In 2003, the FCC issued a ruling that said the RBOC phone companies don't have to offer competitors access to their fiber optic networks. It was essentially an administrative overrule of the 1996 Telecommunications Act, which generally requires companies to "unbundle" the infrastructure from the service they offer.
The philosophy behind the FCC's decision was that there would be more investment in advanced networks and services if the phone companies don't have to share their infrastructure with competitiors. Earthlink, the Atlanta-based ISP, had challenged that ruling in court, saying the FCC acted illegally because it hadn't adequately assessed the broadband industry.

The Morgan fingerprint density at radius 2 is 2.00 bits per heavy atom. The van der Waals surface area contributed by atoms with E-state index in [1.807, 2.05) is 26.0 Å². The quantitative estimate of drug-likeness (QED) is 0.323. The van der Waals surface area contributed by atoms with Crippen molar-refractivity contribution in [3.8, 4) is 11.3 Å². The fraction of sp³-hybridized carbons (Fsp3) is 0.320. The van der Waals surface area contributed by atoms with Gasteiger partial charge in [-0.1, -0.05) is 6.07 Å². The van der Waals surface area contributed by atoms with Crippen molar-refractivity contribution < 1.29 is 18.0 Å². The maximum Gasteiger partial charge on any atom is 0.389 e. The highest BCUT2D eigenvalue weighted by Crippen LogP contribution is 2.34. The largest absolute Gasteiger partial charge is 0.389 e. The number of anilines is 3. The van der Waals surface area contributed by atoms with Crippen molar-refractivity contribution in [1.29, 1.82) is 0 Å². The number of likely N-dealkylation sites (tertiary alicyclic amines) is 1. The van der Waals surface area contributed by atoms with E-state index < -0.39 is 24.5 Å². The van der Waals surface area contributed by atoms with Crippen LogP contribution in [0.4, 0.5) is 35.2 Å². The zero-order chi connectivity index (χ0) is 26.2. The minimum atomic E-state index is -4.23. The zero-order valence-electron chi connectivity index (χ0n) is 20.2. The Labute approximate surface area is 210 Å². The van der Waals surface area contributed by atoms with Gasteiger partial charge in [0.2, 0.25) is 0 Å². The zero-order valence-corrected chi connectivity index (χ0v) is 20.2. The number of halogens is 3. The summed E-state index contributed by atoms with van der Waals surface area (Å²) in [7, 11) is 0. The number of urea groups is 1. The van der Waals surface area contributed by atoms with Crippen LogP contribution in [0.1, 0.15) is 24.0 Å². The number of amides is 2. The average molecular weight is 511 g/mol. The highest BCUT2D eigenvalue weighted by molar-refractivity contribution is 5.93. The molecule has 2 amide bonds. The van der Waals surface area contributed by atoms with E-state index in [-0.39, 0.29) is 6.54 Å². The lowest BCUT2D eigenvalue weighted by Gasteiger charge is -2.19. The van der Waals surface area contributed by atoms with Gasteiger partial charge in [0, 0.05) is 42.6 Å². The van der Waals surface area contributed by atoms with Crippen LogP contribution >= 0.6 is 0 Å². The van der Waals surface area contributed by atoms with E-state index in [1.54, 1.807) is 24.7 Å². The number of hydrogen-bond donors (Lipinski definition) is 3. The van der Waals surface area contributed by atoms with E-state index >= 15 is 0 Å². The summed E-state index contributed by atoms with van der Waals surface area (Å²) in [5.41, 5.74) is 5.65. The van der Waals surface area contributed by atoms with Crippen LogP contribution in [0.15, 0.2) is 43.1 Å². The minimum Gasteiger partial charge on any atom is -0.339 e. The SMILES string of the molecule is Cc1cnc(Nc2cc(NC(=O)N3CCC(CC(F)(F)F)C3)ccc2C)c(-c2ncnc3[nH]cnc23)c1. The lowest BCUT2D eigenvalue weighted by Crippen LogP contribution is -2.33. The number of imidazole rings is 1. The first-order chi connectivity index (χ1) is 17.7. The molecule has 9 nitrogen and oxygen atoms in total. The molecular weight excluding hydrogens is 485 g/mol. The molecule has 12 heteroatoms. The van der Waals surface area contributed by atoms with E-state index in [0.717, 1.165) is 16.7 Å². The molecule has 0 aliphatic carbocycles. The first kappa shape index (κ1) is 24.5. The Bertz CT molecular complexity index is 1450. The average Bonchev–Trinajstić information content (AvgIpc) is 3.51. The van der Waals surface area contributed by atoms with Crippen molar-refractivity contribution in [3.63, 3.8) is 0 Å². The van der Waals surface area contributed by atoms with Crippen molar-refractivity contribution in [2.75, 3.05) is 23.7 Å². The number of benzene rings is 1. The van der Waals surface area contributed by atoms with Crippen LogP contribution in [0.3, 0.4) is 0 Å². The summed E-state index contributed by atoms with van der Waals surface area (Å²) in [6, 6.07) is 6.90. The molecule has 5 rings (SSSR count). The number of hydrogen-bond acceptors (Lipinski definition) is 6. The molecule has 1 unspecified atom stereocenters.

Today, News.com reports, a panel of the U.S. Circuit Court of Appeals for the D.C. Circuit upheld the FCC's decision.
"The FCC reasonably concluded that the benefits of unbundling were 'modest,'" Circuit Judge Janice Rogers Brown wrote in a 25-page opinion (PDF) for the three-judge panel.
During oral arguments in May, a lawyer for EarthLink argued that the FCC had behaved illegally in enacting the exemptions because it hadn't adequately assessed the state of competition in the broadband industry.
The judges dismissed those arguments, saying federal law "imposes no particular mode of market analysis or level of geographic rigor."